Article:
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Inadequacies of the Civil Registration System

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May 25, 2022

What is the issue?

In response to the WHO’s estimate of excess Covid deaths, several State Health Ministers have asserted that India has a robust, legal and transparent system for data collection and COVID mortality surveillance.

What is Civil Registration System?

  • The history of CRS in India dates back to 1886 when a Central Births, Deaths and Marriages Registration Act was promulgated to provide for voluntary registration.
  • The Registration of Births and De ath Act (RBD Act) was enacted in 1969 to promote uniformity and comparability in the registration of births and deaths across the country.
  • With the enactment of the Act, registration of births, deaths and still births has become mandatory in India.
  • The Registrar General, India (RGI) at the Central Government level coordinates and unifies the activities of registration throughout the country.
  • The implementation of the statute is vested with the State Governments.

What are the actual levels of registration?

  • The number of births and deaths registered in a year include those of earlier years as some births and deaths are registered only in the following year.
  • To register a birth or death reported after a year of its occurrence requires an order of a First Class Magistrate issued after verifying the facts about the birth or death.
  • In several States, this function has been given to the Sub-Divisional Magistrates.
  • Based on a comparison with the vital rates obtained from the Sample Registration System (SRS), the RGI estimated that the country registered about 92.7% of births and 87.8% of deaths in 2019.
  • Corresponding figures for 2020 are not available.

To know more about the death data in CRS, click here

What is the impact of COVID-19 on registration?

  • COVID-19 could have significantly affected the efficiency of the CRS.
  • The registrars could not work during lockdowns in many areas.
  • People could not travel to the registrar’s office to report the births/deaths that had occurred at home within the prescribed time.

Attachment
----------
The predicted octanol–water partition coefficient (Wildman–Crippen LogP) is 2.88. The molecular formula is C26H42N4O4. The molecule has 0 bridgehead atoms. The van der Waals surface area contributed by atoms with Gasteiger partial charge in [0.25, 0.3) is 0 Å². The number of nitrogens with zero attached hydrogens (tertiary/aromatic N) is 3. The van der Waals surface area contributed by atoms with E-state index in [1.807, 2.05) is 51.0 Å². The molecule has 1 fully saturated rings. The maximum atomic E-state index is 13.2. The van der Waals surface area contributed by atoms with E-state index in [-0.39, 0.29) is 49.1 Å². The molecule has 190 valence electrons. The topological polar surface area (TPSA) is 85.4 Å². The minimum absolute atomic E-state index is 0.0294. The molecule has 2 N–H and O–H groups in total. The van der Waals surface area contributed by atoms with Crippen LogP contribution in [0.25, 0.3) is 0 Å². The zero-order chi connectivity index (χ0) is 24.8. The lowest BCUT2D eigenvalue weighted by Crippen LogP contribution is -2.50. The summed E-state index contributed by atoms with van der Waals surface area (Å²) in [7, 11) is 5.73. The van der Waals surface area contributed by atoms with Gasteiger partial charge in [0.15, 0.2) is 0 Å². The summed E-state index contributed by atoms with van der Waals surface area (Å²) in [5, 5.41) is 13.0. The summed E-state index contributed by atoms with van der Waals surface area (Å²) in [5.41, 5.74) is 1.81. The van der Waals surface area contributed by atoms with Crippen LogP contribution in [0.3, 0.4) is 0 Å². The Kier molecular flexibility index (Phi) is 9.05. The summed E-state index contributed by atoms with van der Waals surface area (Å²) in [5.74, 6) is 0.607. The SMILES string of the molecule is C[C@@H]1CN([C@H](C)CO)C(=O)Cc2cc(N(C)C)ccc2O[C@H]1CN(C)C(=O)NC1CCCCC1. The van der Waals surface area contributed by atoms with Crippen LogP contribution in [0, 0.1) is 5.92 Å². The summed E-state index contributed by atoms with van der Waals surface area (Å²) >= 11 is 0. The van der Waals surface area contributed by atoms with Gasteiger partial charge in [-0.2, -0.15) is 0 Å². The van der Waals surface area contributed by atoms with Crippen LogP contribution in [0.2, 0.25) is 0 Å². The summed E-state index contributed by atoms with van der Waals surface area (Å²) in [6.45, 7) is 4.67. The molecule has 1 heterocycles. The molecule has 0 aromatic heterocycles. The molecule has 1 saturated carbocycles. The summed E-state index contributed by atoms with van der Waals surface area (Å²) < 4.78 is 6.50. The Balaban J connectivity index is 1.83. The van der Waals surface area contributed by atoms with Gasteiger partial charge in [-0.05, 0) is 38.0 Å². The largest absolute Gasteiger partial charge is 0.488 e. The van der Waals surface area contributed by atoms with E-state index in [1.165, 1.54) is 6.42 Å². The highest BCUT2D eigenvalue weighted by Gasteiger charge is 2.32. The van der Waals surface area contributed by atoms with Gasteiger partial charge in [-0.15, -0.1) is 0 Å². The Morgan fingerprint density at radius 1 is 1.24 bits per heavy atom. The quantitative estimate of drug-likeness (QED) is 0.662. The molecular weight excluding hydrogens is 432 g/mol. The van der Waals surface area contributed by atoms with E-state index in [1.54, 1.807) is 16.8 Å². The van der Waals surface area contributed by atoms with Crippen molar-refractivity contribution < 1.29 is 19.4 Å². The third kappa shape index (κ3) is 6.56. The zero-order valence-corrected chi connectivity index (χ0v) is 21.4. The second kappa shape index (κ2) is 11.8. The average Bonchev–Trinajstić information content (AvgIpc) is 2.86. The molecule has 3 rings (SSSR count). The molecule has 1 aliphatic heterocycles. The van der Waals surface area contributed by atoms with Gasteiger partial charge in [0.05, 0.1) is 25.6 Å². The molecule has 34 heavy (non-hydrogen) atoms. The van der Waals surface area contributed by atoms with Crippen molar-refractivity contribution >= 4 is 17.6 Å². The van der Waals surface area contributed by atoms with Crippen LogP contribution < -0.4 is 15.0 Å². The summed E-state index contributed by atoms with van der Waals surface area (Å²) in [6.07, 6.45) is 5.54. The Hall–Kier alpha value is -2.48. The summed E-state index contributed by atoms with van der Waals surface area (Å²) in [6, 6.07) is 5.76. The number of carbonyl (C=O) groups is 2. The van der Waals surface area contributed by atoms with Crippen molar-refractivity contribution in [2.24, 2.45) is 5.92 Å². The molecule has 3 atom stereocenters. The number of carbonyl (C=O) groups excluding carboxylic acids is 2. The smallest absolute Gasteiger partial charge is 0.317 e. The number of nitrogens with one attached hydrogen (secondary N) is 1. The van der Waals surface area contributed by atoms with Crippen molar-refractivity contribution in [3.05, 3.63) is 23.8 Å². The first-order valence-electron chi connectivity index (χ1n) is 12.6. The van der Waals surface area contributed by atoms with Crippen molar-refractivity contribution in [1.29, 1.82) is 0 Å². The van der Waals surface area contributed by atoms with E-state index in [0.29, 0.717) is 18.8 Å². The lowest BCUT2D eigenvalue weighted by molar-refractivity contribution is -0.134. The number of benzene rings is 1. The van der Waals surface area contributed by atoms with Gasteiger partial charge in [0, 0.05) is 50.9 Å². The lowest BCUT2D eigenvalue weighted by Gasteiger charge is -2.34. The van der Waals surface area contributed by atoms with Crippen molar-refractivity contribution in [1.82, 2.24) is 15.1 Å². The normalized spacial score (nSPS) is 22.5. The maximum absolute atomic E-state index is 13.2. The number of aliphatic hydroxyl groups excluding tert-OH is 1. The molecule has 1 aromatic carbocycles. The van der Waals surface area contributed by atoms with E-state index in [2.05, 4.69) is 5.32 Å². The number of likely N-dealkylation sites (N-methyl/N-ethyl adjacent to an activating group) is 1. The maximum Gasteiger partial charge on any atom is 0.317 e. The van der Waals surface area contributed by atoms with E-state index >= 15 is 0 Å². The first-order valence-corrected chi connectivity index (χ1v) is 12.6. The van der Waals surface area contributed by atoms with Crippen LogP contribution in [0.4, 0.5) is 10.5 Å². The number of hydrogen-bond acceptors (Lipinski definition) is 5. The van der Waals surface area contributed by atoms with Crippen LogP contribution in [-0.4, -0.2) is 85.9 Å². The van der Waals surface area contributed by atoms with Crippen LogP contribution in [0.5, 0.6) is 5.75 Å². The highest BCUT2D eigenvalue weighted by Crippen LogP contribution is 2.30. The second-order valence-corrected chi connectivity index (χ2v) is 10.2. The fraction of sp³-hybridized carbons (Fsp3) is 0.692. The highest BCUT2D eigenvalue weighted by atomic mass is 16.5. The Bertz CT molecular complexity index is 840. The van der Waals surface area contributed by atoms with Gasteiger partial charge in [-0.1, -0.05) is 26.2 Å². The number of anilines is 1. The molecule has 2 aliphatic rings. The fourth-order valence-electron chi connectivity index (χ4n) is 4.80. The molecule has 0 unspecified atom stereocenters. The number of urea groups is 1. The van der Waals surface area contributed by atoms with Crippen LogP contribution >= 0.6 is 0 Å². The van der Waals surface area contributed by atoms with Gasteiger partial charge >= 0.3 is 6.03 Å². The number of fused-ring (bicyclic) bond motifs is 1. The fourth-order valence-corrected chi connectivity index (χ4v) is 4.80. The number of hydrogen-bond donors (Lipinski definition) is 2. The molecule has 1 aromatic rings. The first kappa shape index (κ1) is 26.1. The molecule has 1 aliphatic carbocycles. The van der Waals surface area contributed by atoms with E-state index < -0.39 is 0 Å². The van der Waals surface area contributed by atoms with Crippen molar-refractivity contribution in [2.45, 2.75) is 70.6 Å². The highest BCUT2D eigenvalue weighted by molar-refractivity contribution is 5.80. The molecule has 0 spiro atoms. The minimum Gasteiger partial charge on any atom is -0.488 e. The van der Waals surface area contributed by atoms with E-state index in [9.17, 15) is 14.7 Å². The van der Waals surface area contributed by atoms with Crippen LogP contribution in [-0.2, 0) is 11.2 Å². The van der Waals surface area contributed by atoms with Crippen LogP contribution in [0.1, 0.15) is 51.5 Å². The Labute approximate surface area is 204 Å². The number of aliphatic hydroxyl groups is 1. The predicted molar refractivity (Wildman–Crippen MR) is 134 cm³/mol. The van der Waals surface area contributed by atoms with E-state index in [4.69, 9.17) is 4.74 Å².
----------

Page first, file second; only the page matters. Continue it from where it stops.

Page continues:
• In case of a delay of more than 30 days in reporting, the procedure of getting an affidavit or a Magistrate’s order as required under Section 13 of the RBD Act is difficult.
  • In some States, the functionaries handling registration were deployed on COVID-19-related duties and could not register the events.
  • The impact of these would not have been uniform across the country as some areas had longer periods of lockdowns or travel restrictions.
  • It is likely that a reasonable number of deaths (among women and children) may not get registered because the family may not require the death certificates for settling inheritance, insurance claims, etc.
  • Only about 20% of the deaths have a Medically Certified Cause of Death (MCCD) that conforms to the WHO standard.
  • In other cases, the cause of death is provided by the attending medical practitioner in case of deaths in medical facilities and by the person reporting the death in domiciliary deaths.

What lies ahead?

  • The CRS is yet to mature into a robust and resilient system that can ensure that every birth and death is registered even in normal times.
  • The State governments must put in more effort which would require coordinated action by several departments of the State that have a stake in the CRS.
  • It is also necessary to publish data in a timely manner so that so that it can aid the formulation of policies and programs backed by evidence.

 

Reference

  1. https://www.thehindu.com/opinion/op-ed/inadequacies-of-the-civil-registration-system/article65456682.ece

 

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